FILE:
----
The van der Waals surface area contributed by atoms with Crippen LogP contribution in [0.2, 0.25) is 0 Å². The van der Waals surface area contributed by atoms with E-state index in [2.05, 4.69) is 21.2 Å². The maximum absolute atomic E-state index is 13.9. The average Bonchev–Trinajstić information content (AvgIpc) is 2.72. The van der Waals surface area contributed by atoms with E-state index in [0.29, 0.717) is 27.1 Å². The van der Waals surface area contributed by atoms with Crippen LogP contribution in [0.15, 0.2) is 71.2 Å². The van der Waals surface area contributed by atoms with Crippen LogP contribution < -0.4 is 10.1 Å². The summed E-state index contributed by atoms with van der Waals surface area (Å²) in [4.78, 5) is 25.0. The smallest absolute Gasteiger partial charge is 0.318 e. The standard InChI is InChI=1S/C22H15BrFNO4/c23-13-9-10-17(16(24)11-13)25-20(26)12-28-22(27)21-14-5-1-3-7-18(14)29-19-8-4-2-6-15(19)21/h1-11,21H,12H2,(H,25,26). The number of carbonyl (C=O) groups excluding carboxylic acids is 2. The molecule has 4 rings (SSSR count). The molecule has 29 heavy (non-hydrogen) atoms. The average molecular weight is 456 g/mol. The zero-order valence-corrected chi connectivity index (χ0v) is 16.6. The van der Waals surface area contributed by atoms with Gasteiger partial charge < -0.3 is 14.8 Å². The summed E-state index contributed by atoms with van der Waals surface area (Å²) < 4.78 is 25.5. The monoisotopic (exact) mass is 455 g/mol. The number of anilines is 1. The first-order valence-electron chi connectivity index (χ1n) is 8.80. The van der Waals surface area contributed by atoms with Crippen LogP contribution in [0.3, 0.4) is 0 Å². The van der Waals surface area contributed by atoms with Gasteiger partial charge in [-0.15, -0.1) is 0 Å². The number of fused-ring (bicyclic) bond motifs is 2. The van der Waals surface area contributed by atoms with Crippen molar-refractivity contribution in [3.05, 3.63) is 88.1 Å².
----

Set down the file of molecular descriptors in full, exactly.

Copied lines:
The van der Waals surface area contributed by atoms with Crippen LogP contribution in [0.2, 0.25) is 0 Å². The van der Waals surface area contributed by atoms with E-state index in [2.05, 4.69) is 21.2 Å². The maximum absolute atomic E-state index is 13.9. The average Bonchev–Trinajstić information content (AvgIpc) is 2.72. The van der Waals surface area contributed by atoms with E-state index in [0.29, 0.717) is 27.1 Å². The van der Waals surface area contributed by atoms with Crippen LogP contribution in [0.15, 0.2) is 71.2 Å². The van der Waals surface area contributed by atoms with Crippen LogP contribution < -0.4 is 10.1 Å². The summed E-state index contributed by atoms with van der Waals surface area (Å²) in [4.78, 5) is 25.0. The smallest absolute Gasteiger partial charge is 0.318 e. The standard InChI is InChI=1S/C22H15BrFNO4/c23-13-9-10-17(16(24)11-13)25-20(26)12-28-22(27)21-14-5-1-3-7-18(14)29-19-8-4-2-6-15(19)21/h1-11,21H,12H2,(H,25,26). The number of carbonyl (C=O) groups excluding carboxylic acids is 2. The molecule has 4 rings (SSSR count). The molecule has 29 heavy (non-hydrogen) atoms. The average molecular weight is 456 g/mol. The zero-order valence-corrected chi connectivity index (χ0v) is 16.6. The van der Waals surface area contributed by atoms with Gasteiger partial charge < -0.3 is 14.8 Å². The summed E-state index contributed by atoms with van der Waals surface area (Å²) < 4.78 is 25.5. The monoisotopic (exact) mass is 455 g/mol. The number of anilines is 1. The first-order valence-electron chi connectivity index (χ1n) is 8.80. The van der Waals surface area contributed by atoms with Crippen LogP contribution in [0.3, 0.4) is 0 Å². The van der Waals surface area contributed by atoms with Gasteiger partial charge in [-0.15, -0.1) is 0 Å². The number of fused-ring (bicyclic) bond motifs is 2. The van der Waals surface area contributed by atoms with Crippen molar-refractivity contribution in [3.05, 3.63) is 88.1 Å².